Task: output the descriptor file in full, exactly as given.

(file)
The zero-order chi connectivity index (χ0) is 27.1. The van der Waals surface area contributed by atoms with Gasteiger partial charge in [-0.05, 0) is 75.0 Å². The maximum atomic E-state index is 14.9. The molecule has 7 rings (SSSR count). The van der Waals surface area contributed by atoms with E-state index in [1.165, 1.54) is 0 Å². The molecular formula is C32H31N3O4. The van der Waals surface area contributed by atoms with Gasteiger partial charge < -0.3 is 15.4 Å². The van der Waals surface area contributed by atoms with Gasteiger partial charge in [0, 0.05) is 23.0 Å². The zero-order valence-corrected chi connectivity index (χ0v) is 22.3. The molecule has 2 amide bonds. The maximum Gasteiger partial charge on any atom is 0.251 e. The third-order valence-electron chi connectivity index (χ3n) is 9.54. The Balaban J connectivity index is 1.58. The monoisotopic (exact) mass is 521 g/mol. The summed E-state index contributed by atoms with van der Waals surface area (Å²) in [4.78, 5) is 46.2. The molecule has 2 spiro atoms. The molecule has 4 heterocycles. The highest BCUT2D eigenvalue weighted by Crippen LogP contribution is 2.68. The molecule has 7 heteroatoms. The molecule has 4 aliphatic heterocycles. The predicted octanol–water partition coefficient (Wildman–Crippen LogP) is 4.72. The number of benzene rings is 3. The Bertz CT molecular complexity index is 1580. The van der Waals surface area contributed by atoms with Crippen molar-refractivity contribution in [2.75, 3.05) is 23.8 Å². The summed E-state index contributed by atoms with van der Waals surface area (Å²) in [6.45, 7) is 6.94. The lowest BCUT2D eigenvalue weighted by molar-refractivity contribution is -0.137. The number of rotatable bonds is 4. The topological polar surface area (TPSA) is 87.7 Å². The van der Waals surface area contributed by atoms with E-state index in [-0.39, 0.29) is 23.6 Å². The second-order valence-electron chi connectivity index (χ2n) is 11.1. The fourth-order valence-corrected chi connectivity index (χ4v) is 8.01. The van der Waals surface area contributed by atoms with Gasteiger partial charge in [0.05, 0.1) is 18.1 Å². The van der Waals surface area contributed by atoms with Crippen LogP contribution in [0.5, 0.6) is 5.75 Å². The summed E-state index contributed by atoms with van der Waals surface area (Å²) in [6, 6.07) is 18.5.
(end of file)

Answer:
The zero-order chi connectivity index (χ0) is 27.1. The van der Waals surface area contributed by atoms with Gasteiger partial charge in [-0.05, 0) is 75.0 Å². The maximum atomic E-state index is 14.9. The molecule has 7 rings (SSSR count). The van der Waals surface area contributed by atoms with E-state index in [1.165, 1.54) is 0 Å². The molecular formula is C32H31N3O4. The van der Waals surface area contributed by atoms with Gasteiger partial charge < -0.3 is 15.4 Å². The van der Waals surface area contributed by atoms with Gasteiger partial charge in [0, 0.05) is 23.0 Å². The zero-order valence-corrected chi connectivity index (χ0v) is 22.3. The molecule has 2 amide bonds. The maximum Gasteiger partial charge on any atom is 0.251 e. The third-order valence-electron chi connectivity index (χ3n) is 9.54. The Balaban J connectivity index is 1.58. The monoisotopic (exact) mass is 521 g/mol. The summed E-state index contributed by atoms with van der Waals surface area (Å²) in [4.78, 5) is 46.2. The molecule has 2 spiro atoms. The molecule has 4 heterocycles. The highest BCUT2D eigenvalue weighted by Crippen LogP contribution is 2.68. The molecule has 7 heteroatoms. The molecule has 4 aliphatic heterocycles. The predicted octanol–water partition coefficient (Wildman–Crippen LogP) is 4.72. The number of benzene rings is 3. The Bertz CT molecular complexity index is 1580. The van der Waals surface area contributed by atoms with Crippen molar-refractivity contribution in [2.75, 3.05) is 23.8 Å². The summed E-state index contributed by atoms with van der Waals surface area (Å²) in [6.45, 7) is 6.94. The lowest BCUT2D eigenvalue weighted by molar-refractivity contribution is -0.137. The number of rotatable bonds is 4. The topological polar surface area (TPSA) is 87.7 Å². The van der Waals surface area contributed by atoms with E-state index in [-0.39, 0.29) is 23.6 Å². The second-order valence-electron chi connectivity index (χ2n) is 11.1. The fourth-order valence-corrected chi connectivity index (χ4v) is 8.01. The van der Waals surface area contributed by atoms with Gasteiger partial charge in [0.05, 0.1) is 18.1 Å². The van der Waals surface area contributed by atoms with Crippen LogP contribution in [0.5, 0.6) is 5.75 Å². The summed E-state index contributed by atoms with van der Waals surface area (Å²) in [6, 6.07) is 18.5.